Surviving hypothermia after being left for dead in the wilderness makes an interesting story line in the movies. In real life, hypothermia kills over a thousand people each year in the United States alone. Knowing how to recognize it and treat it (or better yet, prevent it) can save lives.
Systemic hypothermia involves a core body temperature below 35 degrees Celsius. Accurate measurement is crucial and the core temperature probe must be able to measure as low as 25 degrees Celsius. Resuscitative measures must always be continued until the patient’s core temperature is clearly over 32 degrees Celsius (unless there are obvious fatal injuries). As every physician, nurse, and first responder has been taught, “you’re not dead until you’re warm and dead.”
Susceptibility to hypothermia is increased by extremes of age, heart disease, exhaustion, hunger or malnutrition, dehydration, hypoxia, immobility, intoxication with drugs or alcohol, low body mass, contact with moisture or metal, and loss of consciousness. Even in the movies, victims of hypothermia try desperately to stay awake and keep moving.
Clinical signs and symptoms of hypothermia vary based on the patient’s underlying status. In general, however, there are four stages:
- Stage I- CBT (core body temperature) is between 32 degrees Celsius and 35 degrees Celsius. The patient is shivering and may be losing good judgement and coordination; still conscious and hemodynamically stable.
- Stage II – CBT is between 28 degrees Celsius and 32 degrees Celsius. Shivering stops, pulse slows, and pupils dilate. Reflexes slow and “cold diuresis” develops as a result of renal dysfunction and low levels of ADH (antidiuretic hormone). Eventually, this will lead to hypovolemia and shock. The patient becomes increasingly confused and lethargic.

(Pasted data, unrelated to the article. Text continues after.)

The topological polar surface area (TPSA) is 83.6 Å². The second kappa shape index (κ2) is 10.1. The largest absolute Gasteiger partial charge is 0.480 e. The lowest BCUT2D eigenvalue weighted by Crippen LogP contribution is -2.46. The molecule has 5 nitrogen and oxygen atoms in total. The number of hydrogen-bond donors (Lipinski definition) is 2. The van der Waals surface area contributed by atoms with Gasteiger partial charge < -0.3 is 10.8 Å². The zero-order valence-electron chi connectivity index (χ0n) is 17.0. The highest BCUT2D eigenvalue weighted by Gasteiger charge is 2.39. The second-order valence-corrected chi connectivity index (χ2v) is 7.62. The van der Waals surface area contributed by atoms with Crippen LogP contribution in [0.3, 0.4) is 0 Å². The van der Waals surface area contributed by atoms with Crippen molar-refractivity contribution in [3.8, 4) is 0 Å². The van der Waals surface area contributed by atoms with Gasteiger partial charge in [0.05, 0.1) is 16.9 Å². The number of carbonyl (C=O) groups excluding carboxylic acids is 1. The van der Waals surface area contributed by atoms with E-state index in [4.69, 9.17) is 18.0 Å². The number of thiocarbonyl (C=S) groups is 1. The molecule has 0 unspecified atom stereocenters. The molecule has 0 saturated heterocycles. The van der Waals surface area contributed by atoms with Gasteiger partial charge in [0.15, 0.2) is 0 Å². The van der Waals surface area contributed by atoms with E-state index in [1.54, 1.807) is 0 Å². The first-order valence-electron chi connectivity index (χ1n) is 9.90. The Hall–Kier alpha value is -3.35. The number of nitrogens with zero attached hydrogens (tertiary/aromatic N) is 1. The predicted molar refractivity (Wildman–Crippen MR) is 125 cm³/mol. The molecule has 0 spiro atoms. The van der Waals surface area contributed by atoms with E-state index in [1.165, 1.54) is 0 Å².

- Stage III-CBT is between 24 degrees Celsius and 28 degrees Celsius. Vital signs may still be present, but the risk of cardiac arrest increases dramatically, and the patient is now unconscious.
- Stage IV – CBT is less than 24 degrees Celsius. Vital signs are absent. There is coma, loss of reflexes, asystole or ventricular fibrillation and rigor mortis. The patient appears dead but may still be salvageable.
The cornerstone of treatment in hypothermia is rewarming. Rapid assessment with support of airway, breathing, and circulation must occur almost simultaneously. All cold, wet clothing should be removed and replaced with warm, dry clothing and blankets. The patient’s head should be covered and every effort must be made to prevent additional heat loss. In general, raising core body temperature by 1 degree Celsius per hour is safe. Giving warmed IV fluids (normal saline at 45 degrees Celsius) may be helpful.
Great care and caution must be used when moving or transporting a hypothermic patient. The combination of vasoconstriction, hypovolemia, and return of cold peripheral blood to the central circulation can cause ”core temperature after drop.”
This phenomenon, combined with lactic acidosis, can precipitate potentially fatal arrhythmias known as “rescue collapse.” This is where real life must break with the movies. Dramatic scenes where the rescuer frantically rubs and massages the victim’s extremities may be riveting, but they’re also wrong.
Preventing hypothermia is much easier than treating it. When in doubt, rely on the old adage: Keep warm, keep dry, and keep moving.